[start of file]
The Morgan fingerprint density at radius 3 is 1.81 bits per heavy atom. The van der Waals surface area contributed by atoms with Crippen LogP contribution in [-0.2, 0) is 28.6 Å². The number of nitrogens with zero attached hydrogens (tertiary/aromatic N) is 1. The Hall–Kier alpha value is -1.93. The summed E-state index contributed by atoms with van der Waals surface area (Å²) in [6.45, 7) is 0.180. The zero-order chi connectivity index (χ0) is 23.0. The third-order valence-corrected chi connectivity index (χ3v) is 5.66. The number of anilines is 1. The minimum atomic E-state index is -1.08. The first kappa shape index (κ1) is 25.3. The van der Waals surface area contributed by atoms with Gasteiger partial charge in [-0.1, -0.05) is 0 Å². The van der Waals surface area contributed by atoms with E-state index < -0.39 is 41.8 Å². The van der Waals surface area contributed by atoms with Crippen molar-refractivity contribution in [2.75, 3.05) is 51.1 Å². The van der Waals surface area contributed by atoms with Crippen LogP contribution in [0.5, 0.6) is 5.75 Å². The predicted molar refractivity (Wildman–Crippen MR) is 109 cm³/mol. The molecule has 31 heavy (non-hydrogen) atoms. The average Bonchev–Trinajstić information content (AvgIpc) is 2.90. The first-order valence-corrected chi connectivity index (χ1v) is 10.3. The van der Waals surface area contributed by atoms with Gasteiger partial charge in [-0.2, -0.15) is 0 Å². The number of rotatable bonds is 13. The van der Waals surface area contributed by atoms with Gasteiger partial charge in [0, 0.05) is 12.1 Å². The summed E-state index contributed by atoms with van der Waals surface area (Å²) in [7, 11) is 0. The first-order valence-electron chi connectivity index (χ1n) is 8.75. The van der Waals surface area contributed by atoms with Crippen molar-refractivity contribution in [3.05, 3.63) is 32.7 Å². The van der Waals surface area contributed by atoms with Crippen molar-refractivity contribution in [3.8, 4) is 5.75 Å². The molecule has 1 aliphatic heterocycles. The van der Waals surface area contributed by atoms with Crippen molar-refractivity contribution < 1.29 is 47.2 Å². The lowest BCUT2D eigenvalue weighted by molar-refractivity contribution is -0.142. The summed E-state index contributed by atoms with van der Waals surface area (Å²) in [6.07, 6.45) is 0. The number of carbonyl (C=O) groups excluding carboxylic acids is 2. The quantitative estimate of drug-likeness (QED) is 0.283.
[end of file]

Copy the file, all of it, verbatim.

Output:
The Morgan fingerprint density at radius 3 is 1.81 bits per heavy atom. The van der Waals surface area contributed by atoms with Crippen LogP contribution in [-0.2, 0) is 28.6 Å². The number of nitrogens with zero attached hydrogens (tertiary/aromatic N) is 1. The Hall–Kier alpha value is -1.93. The summed E-state index contributed by atoms with van der Waals surface area (Å²) in [6.45, 7) is 0.180. The zero-order chi connectivity index (χ0) is 23.0. The third-order valence-corrected chi connectivity index (χ3v) is 5.66. The number of anilines is 1. The minimum atomic E-state index is -1.08. The first kappa shape index (κ1) is 25.3. The van der Waals surface area contributed by atoms with Gasteiger partial charge in [-0.1, -0.05) is 0 Å². The van der Waals surface area contributed by atoms with E-state index < -0.39 is 41.8 Å². The van der Waals surface area contributed by atoms with Crippen molar-refractivity contribution in [2.75, 3.05) is 51.1 Å². The van der Waals surface area contributed by atoms with Crippen LogP contribution in [0.5, 0.6) is 5.75 Å². The predicted molar refractivity (Wildman–Crippen MR) is 109 cm³/mol. The molecule has 31 heavy (non-hydrogen) atoms. The average Bonchev–Trinajstić information content (AvgIpc) is 2.90. The first-order valence-corrected chi connectivity index (χ1v) is 10.3. The van der Waals surface area contributed by atoms with Gasteiger partial charge in [-0.2, -0.15) is 0 Å². The number of rotatable bonds is 13. The van der Waals surface area contributed by atoms with Gasteiger partial charge in [0, 0.05) is 12.1 Å². The summed E-state index contributed by atoms with van der Waals surface area (Å²) in [7, 11) is 0. The first-order valence-electron chi connectivity index (χ1n) is 8.75. The van der Waals surface area contributed by atoms with Crippen molar-refractivity contribution in [3.05, 3.63) is 32.7 Å². The van der Waals surface area contributed by atoms with Crippen molar-refractivity contribution in [3.8, 4) is 5.75 Å². The molecule has 1 aliphatic heterocycles. The van der Waals surface area contributed by atoms with Crippen molar-refractivity contribution < 1.29 is 47.2 Å². The lowest BCUT2D eigenvalue weighted by molar-refractivity contribution is -0.142. The summed E-state index contributed by atoms with van der Waals surface area (Å²) in [6.07, 6.45) is 0. The number of carbonyl (C=O) groups excluding carboxylic acids is 2. The quantitative estimate of drug-likeness (QED) is 0.283.